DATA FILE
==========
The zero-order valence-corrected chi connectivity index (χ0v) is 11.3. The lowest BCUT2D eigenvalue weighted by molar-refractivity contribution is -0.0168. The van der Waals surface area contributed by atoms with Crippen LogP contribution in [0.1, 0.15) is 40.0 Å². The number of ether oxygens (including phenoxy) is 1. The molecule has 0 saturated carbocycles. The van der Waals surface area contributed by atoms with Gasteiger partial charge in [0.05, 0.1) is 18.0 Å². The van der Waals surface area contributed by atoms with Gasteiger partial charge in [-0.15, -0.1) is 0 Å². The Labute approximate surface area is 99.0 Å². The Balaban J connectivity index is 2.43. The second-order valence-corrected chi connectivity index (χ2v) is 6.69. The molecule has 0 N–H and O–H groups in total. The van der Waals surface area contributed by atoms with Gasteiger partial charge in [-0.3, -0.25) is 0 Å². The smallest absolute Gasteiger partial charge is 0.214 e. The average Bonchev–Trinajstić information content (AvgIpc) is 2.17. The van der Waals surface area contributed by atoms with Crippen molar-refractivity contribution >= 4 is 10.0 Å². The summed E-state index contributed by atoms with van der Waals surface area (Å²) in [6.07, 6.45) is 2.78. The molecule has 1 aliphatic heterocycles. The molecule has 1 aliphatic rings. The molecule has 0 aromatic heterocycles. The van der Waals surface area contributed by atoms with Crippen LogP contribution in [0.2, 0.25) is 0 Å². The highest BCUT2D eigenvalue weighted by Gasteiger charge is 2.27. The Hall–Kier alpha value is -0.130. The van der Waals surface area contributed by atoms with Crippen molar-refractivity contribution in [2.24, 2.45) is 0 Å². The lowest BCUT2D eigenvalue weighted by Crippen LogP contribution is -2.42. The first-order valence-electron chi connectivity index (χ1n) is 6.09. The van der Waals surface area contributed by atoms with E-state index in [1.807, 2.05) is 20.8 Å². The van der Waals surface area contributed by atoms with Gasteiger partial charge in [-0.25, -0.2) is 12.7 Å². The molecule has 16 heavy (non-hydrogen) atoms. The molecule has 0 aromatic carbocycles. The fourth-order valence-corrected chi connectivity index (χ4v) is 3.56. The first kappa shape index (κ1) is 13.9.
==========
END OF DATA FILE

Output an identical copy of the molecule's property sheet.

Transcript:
The zero-order valence-corrected chi connectivity index (χ0v) is 11.3. The lowest BCUT2D eigenvalue weighted by molar-refractivity contribution is -0.0168. The van der Waals surface area contributed by atoms with Crippen LogP contribution in [0.1, 0.15) is 40.0 Å². The number of ether oxygens (including phenoxy) is 1. The molecule has 0 saturated carbocycles. The van der Waals surface area contributed by atoms with Gasteiger partial charge in [0.05, 0.1) is 18.0 Å². The van der Waals surface area contributed by atoms with Gasteiger partial charge in [-0.15, -0.1) is 0 Å². The Labute approximate surface area is 99.0 Å². The Balaban J connectivity index is 2.43. The second-order valence-corrected chi connectivity index (χ2v) is 6.69. The molecule has 0 N–H and O–H groups in total. The van der Waals surface area contributed by atoms with Gasteiger partial charge in [-0.3, -0.25) is 0 Å². The smallest absolute Gasteiger partial charge is 0.214 e. The average Bonchev–Trinajstić information content (AvgIpc) is 2.17. The van der Waals surface area contributed by atoms with Crippen molar-refractivity contribution >= 4 is 10.0 Å². The summed E-state index contributed by atoms with van der Waals surface area (Å²) in [6.07, 6.45) is 2.78. The molecule has 1 aliphatic heterocycles. The molecule has 1 aliphatic rings. The molecule has 0 aromatic heterocycles. The van der Waals surface area contributed by atoms with Crippen LogP contribution in [0.2, 0.25) is 0 Å². The highest BCUT2D eigenvalue weighted by Gasteiger charge is 2.27. The Hall–Kier alpha value is -0.130. The van der Waals surface area contributed by atoms with Crippen molar-refractivity contribution in [2.24, 2.45) is 0 Å². The lowest BCUT2D eigenvalue weighted by Crippen LogP contribution is -2.42. The first-order valence-electron chi connectivity index (χ1n) is 6.09. The van der Waals surface area contributed by atoms with E-state index in [1.807, 2.05) is 20.8 Å². The van der Waals surface area contributed by atoms with Gasteiger partial charge in [-0.25, -0.2) is 12.7 Å². The molecule has 16 heavy (non-hydrogen) atoms. The molecule has 0 aromatic carbocycles. The fourth-order valence-corrected chi connectivity index (χ4v) is 3.56. The first kappa shape index (κ1) is 13.9.